It might be more expensive, but to get rid of his shoddy internet, it’s a price Darren Boss is willing to pay.
Three years ago, Boss and his wife moved from Ottawa to just outside Perth, Ont., and until recently they’d been dealing with spotty, unreliable internet — a problem facing countless rural Canadians, and a big obstacle for the couple given they both work in IT.They’d often have to schedule their video work meetings so they weren’t competing at the same time for a reliable connection. Boss said they tried several providers and had the same experience every time.
That’s why the pair decided to sign up for Starlink, the new pricey high-speed internet service provided by Elon Musk’s U.S.-based SpaceX firm, which was recently approved by the Canadian Radio-television and Telecommunications Commission (CRTC).
The service is available to select users for “beta testing,” with the promise of wider availability this year. Boss received his satellite a few weeks ago and said so far, the results have been promising. “I changed the way I did some of my job just because of how slow the upload speeds were and now I don’t have to make those compromises anymore,” Boss said.
Boss paid $800 for the satellite equipment alone, and $150 a month for the service itself “I feel pretty grateful to have this opportunity,” he said. “And I feel lucky that we could afford to get the service.”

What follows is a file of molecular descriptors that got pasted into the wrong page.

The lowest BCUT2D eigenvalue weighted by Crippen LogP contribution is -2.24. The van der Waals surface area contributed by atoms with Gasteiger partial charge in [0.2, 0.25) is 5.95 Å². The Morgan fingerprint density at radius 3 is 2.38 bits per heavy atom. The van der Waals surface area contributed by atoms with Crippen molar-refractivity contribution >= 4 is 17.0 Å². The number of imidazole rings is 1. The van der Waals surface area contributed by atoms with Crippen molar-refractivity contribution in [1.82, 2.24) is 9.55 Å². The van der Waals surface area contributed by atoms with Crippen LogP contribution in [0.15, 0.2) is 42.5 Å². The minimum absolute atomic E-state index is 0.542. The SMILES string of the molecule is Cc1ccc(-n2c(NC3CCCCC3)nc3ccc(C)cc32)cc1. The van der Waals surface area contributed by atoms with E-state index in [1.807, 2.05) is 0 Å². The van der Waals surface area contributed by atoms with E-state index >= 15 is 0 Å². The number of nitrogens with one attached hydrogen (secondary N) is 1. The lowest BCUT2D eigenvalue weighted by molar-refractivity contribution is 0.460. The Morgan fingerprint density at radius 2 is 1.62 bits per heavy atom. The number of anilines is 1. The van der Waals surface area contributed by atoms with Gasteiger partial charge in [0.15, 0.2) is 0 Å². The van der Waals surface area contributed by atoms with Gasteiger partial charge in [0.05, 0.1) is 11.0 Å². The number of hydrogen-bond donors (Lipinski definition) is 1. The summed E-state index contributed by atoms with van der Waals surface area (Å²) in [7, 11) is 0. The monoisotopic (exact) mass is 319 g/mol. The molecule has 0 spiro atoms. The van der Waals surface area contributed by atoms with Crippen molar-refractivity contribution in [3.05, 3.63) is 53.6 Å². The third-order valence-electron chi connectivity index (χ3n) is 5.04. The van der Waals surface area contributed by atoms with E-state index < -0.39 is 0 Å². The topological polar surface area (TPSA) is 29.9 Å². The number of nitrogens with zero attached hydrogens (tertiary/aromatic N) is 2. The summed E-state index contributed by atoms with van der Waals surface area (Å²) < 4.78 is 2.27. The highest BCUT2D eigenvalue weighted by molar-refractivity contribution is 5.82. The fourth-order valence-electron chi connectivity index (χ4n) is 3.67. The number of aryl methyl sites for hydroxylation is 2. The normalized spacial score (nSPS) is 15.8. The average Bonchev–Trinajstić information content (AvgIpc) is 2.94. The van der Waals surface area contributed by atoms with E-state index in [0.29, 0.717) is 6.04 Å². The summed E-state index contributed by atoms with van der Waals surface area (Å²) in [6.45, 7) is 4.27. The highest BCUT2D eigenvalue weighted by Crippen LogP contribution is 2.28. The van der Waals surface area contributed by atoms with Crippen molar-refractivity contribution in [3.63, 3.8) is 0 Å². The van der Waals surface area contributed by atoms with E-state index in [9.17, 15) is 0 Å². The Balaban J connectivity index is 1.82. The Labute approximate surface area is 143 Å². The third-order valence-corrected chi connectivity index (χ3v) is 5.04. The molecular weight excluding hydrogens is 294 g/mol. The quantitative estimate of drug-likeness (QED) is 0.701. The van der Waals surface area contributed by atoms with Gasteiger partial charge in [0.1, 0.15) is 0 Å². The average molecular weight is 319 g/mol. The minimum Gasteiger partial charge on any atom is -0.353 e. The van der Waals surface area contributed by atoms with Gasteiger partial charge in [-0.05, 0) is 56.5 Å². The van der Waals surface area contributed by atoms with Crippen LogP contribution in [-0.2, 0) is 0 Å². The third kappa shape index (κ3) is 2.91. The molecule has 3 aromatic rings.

North Grenville, Ont., Mayor Nancy Peckford has been a long-time advocate of better internet access for rural municipalities and said Starlink is a potential game-changer.
Connectivity standards from CRTC include speeds of 50 Mbps download/10 Mbps upload for fixed broadband services. At those speeds, multiple members of a household should be able to stream, download and upload with no concerns.
According to Peckford, however, recent tests in her community showed speeds significantly “below the CRTC minimum rate.” “It’s very, very distressing. I mean, you’re looking at upload [and] download speeds that are a fifth of what you might see in an urban area,” she said.
Still seeking other investments
While Starlink isn’t “necessarily affordable” for those it was made for, Peckford said that “desperate times sometimes require desperate measures.” She said a handful of North Grenville residents have signed up with Starlink, and the town is watching the results very closely.
Despite Starlink’s availability, North Grenville and other nearby municipalities are still working with the provincial and federal governments, Peckford said, on other infrastructure investments. “I don’t think it’s the end all, be all,” she said. “But I would also suggest that many of our residents are welcoming it, and our businesses, with open arms — and rightly so.”